In Concert: Laura Ortman with Marcus Fischer
By Laurel McLaughlin

TBA19 Co-Artistic Director Erin Boberg Doughton welcomed the ample audience gathered in Portland State University’s Lincoln Hall to this opportunity to see musician, composer, and artist Laura Ortman (White Mountain Apache) and Portland-based musician and multimedia artist Marcus Fischer. When asked to perform for TBA19, Boberg Doughton recalled, Ortman was given the opportunity to work with a collaborator and immediately chose Fischer.

Laura Ortman play violin in front of yellow and red lights at TBA:19 Festival
Photo by Sarah Marguier

I had seen works by Ortman and Fischer on view at the Whitney Biennial—Ortman with My Soul Remainer, 2017, a 5-minute video from her album of the same name, featuring Apache violin improvisations in the Southwest terrain with dancer Jock Soto (Diné), and Fischer, with a monumental sound sculpture, Untitled (Words of Concern), 2017, that recorded artists’ reactions to the inauguration of Donald Trump, layering their words on a monumental reel from floor to ceiling. Both artists are known for their collaborative approaches, and indeed Ortman would be joined by long-time collaborator, composer and installation artist, Raven Chacon (Navajo), for the next TBA performance, but, as with all improvisational collaboration, I wondered beforehand about this seemingly simple idea of being in concert—supposedly aligned.

Marcus Fischer at TBA:19
Photo by Sarah Marguier

Together, the two walked on stage in darkness, approaching two separate sets. Ortman’s had a rug, armchair, looping pedals, microphone, loudspeaker, violin, bow, and wooden flute, and a variety of amps. Fischer’s had a synthesizer table, drum set, electric guitar, a spinning reel, and microphone. Wielding tuning forks, they began to “tune” the amps, bringing them into a gravely harmony against a neon pink, orange, and yellow background. With Ortman’s whispers and the grating of her bow against the electric violin, Fischer seemed to respond, echoing her with the strumming of his guitar strings against drumsticks. This echoing exchange continued, layering a kind of fabric between the two. Permeating beyond an alignment or echo, their concert ebbed and flowed in directions beyond two-dimensional metaphors. At times, a lyrical interlude from Ortman would cut across and through the undulating tapestry with that Fischer maintained throughout. In other moments, the two would speak in polyphony—Ortman over a loudspeaker and Fischer vibrating the edges of a spinning cymbal, looping back on one another. Having just relished Thomas Tallis’s 16th-century, 40-part choral work, Spem in Aliem in Ligia Lewis’s work Water Will (in Melody) an hour before, I couldn’t help but return to that bodily feeling of a wash of sound—one that displaces the artifice of concert and audience. One that, like the performers’ negotiations on stage and contrapuntal interaction, manifests within the vibrations seeping into my ears, despite my rational thought or not. One that when it ended, when the amps hummed as the only audible noise on stage, I was not left with the deafening silence of my own thoughts (thank goodness). It was one that two, and that was many, in countless directions, through limitless directions, and heard, felt, and experienced differently by every person in the room.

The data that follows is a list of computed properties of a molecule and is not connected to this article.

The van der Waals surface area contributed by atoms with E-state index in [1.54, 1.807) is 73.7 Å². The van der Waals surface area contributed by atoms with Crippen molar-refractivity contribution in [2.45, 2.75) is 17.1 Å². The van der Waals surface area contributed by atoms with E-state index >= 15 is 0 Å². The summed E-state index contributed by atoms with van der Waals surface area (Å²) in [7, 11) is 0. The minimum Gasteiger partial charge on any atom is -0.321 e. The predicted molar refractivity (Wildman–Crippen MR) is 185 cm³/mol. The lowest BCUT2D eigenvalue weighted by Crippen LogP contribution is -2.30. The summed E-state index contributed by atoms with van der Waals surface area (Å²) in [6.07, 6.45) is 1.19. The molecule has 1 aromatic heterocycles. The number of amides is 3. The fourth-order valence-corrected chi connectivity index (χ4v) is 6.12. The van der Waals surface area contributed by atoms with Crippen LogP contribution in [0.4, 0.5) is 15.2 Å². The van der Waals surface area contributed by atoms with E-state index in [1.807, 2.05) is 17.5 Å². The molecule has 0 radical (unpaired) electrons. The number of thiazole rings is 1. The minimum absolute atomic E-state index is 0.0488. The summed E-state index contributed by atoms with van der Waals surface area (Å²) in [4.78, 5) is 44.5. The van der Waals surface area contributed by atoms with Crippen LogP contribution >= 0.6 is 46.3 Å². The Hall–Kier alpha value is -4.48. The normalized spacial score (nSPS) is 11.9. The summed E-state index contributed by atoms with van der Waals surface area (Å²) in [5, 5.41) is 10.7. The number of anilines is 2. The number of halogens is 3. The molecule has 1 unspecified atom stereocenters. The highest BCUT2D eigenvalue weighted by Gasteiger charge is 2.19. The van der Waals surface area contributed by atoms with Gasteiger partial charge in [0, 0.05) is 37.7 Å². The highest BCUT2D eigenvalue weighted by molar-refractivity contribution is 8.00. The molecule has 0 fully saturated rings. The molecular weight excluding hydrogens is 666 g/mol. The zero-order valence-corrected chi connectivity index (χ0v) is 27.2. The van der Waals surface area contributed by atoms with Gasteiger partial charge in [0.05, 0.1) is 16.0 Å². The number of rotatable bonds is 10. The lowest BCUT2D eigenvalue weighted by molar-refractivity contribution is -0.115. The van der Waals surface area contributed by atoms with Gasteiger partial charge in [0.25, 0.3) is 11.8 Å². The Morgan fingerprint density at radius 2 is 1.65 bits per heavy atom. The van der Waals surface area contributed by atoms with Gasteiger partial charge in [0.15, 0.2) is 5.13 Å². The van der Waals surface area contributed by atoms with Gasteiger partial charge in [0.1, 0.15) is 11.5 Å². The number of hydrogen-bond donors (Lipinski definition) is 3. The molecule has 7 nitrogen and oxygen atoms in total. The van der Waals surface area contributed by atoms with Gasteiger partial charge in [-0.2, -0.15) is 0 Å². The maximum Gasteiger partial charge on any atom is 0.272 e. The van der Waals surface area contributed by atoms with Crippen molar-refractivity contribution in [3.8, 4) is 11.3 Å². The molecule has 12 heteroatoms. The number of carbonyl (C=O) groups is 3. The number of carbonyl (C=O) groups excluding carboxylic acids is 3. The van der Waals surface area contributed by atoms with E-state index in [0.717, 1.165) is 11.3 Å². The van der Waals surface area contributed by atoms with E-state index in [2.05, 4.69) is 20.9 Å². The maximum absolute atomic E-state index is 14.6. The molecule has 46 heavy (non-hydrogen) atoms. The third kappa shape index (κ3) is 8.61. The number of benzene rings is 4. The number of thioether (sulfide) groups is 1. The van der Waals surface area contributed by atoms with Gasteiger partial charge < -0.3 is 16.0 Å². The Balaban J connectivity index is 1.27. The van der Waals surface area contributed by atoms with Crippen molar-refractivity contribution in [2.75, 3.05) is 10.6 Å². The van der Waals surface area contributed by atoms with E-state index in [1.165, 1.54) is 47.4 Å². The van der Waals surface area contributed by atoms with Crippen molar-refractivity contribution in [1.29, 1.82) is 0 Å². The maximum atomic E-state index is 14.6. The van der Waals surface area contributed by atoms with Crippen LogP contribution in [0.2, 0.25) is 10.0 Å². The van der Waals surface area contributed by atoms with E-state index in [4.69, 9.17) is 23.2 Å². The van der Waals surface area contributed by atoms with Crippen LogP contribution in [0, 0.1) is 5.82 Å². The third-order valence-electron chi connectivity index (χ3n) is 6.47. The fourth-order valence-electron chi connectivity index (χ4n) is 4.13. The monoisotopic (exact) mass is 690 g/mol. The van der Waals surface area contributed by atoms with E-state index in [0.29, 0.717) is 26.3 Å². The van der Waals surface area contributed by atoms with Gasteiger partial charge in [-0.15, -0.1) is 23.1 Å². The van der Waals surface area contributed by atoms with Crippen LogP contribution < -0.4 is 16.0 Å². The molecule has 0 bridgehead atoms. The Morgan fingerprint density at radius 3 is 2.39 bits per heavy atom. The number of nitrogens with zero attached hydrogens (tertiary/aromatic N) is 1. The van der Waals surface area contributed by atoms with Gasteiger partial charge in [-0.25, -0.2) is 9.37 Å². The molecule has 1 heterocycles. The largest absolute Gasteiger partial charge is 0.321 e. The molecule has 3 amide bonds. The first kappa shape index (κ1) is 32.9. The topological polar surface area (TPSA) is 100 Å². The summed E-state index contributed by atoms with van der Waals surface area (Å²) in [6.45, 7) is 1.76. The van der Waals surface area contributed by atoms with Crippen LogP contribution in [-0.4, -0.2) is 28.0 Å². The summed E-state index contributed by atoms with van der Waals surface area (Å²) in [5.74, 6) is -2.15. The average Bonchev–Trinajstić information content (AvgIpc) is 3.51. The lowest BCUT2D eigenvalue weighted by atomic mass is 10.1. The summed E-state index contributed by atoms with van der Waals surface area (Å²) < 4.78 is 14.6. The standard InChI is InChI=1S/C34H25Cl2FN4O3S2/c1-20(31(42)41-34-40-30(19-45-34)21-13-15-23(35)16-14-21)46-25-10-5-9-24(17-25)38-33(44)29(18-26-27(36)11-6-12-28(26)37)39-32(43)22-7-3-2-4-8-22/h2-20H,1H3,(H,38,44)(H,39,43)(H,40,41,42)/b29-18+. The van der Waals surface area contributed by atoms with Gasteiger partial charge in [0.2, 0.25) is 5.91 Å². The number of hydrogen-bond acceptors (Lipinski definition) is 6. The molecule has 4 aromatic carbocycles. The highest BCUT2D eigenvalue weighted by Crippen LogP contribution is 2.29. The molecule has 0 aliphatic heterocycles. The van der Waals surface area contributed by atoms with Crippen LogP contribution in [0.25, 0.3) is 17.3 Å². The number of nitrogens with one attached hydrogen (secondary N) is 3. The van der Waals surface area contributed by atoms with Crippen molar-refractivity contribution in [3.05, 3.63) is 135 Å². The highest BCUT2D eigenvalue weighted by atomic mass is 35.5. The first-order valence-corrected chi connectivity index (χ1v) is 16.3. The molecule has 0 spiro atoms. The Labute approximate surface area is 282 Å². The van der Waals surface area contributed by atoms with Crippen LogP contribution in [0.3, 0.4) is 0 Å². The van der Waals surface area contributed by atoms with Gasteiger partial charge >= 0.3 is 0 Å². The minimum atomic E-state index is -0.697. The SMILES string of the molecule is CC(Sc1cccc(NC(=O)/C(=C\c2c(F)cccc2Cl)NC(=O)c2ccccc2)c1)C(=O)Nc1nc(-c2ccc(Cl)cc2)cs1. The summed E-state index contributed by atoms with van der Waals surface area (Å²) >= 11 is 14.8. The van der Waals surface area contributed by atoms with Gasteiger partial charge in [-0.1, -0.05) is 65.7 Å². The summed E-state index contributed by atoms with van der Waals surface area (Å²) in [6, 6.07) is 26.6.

Laura Ortman and Marcus Fischer at PICA's TBA Festival, playing in front of red lights on stage
Photo by Sarah Marguier